12. Definitely not the best PC-related book I have read. Jason Carter tells us a lot about the area he came to know without showing how he came to know it or how it came to change over his two years there. Of course, he is a highly privileged volunteer worker, and his recollection of meeting Nelson Mandela reminds us all of that, but he seems to talk more about how he felt by not fitting in to the white or black communities (an important topic, I admit) than about how deeply he learned about the peo [...]

    13. I recommend this to all former Peace Corps Volunteers. And also to anyone who hasn't been a Peace Corps Volunteer. I laughed and I cried and I wished I'd been a better PCV but also I couldn't put it down in the end. Jason Carter has a famous grandfather (Jimmy Carter) but even without that connection he's written an eye-opening book. "A person is a person through other people."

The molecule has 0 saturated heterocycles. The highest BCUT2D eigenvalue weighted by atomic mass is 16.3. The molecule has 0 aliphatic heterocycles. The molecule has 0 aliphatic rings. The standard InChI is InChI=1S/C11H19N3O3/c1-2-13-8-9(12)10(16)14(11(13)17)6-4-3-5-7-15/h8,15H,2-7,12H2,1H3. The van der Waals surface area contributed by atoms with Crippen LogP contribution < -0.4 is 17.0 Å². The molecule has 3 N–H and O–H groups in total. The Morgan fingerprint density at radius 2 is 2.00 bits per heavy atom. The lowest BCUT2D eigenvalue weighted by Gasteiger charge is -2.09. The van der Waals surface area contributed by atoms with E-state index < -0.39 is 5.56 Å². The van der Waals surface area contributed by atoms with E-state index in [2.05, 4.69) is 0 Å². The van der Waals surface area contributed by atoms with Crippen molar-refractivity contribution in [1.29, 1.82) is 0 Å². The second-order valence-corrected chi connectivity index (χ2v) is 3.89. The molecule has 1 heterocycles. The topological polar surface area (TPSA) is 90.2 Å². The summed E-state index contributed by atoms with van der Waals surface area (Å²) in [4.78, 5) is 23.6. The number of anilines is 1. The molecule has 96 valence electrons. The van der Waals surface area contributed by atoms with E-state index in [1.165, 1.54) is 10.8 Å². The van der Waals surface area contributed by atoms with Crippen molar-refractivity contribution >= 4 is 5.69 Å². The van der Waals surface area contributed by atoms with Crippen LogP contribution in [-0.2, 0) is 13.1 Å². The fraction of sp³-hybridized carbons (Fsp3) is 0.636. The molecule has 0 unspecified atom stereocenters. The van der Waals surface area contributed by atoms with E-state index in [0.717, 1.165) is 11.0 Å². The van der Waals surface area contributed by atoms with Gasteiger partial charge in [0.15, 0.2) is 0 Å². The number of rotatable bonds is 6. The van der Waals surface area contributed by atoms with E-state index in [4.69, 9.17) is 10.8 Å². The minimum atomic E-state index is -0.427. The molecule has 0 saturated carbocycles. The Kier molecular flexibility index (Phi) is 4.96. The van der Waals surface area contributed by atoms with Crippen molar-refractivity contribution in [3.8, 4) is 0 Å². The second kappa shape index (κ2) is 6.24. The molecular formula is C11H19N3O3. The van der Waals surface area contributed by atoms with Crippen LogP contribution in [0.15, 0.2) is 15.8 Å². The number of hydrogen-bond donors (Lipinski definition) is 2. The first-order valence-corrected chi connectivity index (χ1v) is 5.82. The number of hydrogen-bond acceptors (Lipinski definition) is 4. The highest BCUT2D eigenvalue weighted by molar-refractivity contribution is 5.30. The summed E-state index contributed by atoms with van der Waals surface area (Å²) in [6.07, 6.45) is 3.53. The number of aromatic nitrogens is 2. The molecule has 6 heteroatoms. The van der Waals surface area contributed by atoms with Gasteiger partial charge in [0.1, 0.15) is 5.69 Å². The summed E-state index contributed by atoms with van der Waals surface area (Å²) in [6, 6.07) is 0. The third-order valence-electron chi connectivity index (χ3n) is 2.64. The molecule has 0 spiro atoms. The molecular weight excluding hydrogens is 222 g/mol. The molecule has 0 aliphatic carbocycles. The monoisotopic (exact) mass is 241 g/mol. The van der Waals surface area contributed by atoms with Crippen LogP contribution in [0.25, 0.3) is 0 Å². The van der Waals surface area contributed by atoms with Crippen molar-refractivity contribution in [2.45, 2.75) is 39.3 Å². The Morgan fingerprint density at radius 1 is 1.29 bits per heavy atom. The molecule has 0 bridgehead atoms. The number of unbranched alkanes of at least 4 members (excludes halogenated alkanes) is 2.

14. This was the first PC book I read as a part of research I am conducting and I enjoyed it. It was fascinating to read Jason, a product of US privileged class, immerse himself in the PC work in South Africa. It is worth admiring that he lived in local environment with local people as one of them. The book highlights racial tensions in Africa and some of the challenges faced by the volunteers.

    15. A thoughtful account of Jason Carter's Peace Corps service in South Africa. The book is limited by the author's unconscious privilege -- and, frankly, by his youth -- but I still enjoyed hearing stories about his time and the people he became friends with. It provided one more face to fill in the picture I am forming about South Africa in advance of our trip.

    16. Horrible. The only thing memorable about this book is the double entendre in its title. Okay, I perhaps I'm being a bit harsh On one hand, Carter does provide a useful perspective and I recommend it to those who have recently joined the Peace Corps.